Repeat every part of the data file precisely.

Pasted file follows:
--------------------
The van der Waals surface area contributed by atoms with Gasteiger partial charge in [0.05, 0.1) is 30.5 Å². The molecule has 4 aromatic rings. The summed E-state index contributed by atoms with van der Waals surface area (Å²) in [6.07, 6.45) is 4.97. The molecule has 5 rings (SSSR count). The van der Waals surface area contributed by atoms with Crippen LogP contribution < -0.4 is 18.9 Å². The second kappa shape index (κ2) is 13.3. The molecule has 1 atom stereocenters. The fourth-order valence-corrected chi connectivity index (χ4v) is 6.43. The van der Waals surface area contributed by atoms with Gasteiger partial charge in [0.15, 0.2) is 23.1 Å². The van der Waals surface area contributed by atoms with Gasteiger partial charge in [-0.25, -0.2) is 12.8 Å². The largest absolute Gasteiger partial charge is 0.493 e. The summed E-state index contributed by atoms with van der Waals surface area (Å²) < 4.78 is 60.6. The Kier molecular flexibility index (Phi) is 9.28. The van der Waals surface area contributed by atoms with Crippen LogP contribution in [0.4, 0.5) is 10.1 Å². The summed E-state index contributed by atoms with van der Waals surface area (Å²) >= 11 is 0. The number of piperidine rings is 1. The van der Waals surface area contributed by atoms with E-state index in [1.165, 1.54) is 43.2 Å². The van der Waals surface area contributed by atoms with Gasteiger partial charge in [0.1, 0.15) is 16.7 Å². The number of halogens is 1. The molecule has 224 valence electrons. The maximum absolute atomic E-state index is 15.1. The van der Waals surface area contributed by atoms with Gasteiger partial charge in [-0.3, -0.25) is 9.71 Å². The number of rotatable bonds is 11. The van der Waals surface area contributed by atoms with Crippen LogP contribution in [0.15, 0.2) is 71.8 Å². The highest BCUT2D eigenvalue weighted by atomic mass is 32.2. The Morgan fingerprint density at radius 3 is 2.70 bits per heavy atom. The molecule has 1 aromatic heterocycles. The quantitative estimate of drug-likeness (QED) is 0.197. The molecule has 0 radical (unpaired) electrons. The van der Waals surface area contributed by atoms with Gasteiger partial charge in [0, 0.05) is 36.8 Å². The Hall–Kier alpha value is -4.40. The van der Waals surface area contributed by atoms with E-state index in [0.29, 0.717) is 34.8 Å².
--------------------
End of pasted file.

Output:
The van der Waals surface area contributed by atoms with Gasteiger partial charge in [0.05, 0.1) is 30.5 Å². The molecule has 4 aromatic rings. The summed E-state index contributed by atoms with van der Waals surface area (Å²) in [6.07, 6.45) is 4.97. The molecule has 5 rings (SSSR count). The van der Waals surface area contributed by atoms with Crippen LogP contribution < -0.4 is 18.9 Å². The second kappa shape index (κ2) is 13.3. The molecule has 1 atom stereocenters. The fourth-order valence-corrected chi connectivity index (χ4v) is 6.43. The van der Waals surface area contributed by atoms with Gasteiger partial charge in [0.15, 0.2) is 23.1 Å². The van der Waals surface area contributed by atoms with Gasteiger partial charge in [-0.25, -0.2) is 12.8 Å². The largest absolute Gasteiger partial charge is 0.493 e. The summed E-state index contributed by atoms with van der Waals surface area (Å²) < 4.78 is 60.6. The Kier molecular flexibility index (Phi) is 9.28. The van der Waals surface area contributed by atoms with Crippen LogP contribution in [0.4, 0.5) is 10.1 Å². The summed E-state index contributed by atoms with van der Waals surface area (Å²) >= 11 is 0. The number of piperidine rings is 1. The van der Waals surface area contributed by atoms with E-state index in [1.165, 1.54) is 43.2 Å². The van der Waals surface area contributed by atoms with Gasteiger partial charge in [0.1, 0.15) is 16.7 Å². The number of halogens is 1. The molecule has 224 valence electrons. The maximum absolute atomic E-state index is 15.1. The van der Waals surface area contributed by atoms with Gasteiger partial charge in [-0.3, -0.25) is 9.71 Å². The number of rotatable bonds is 11. The van der Waals surface area contributed by atoms with Crippen LogP contribution in [0.15, 0.2) is 71.8 Å². The highest BCUT2D eigenvalue weighted by atomic mass is 32.2. The Morgan fingerprint density at radius 3 is 2.70 bits per heavy atom. The molecule has 1 aromatic heterocycles. The quantitative estimate of drug-likeness (QED) is 0.197. The molecule has 0 radical (unpaired) electrons. The van der Waals surface area contributed by atoms with Gasteiger partial charge in [0, 0.05) is 36.8 Å². The Hall–Kier alpha value is -4.40. The van der Waals surface area contributed by atoms with E-state index in [0.29, 0.717) is 34.8 Å².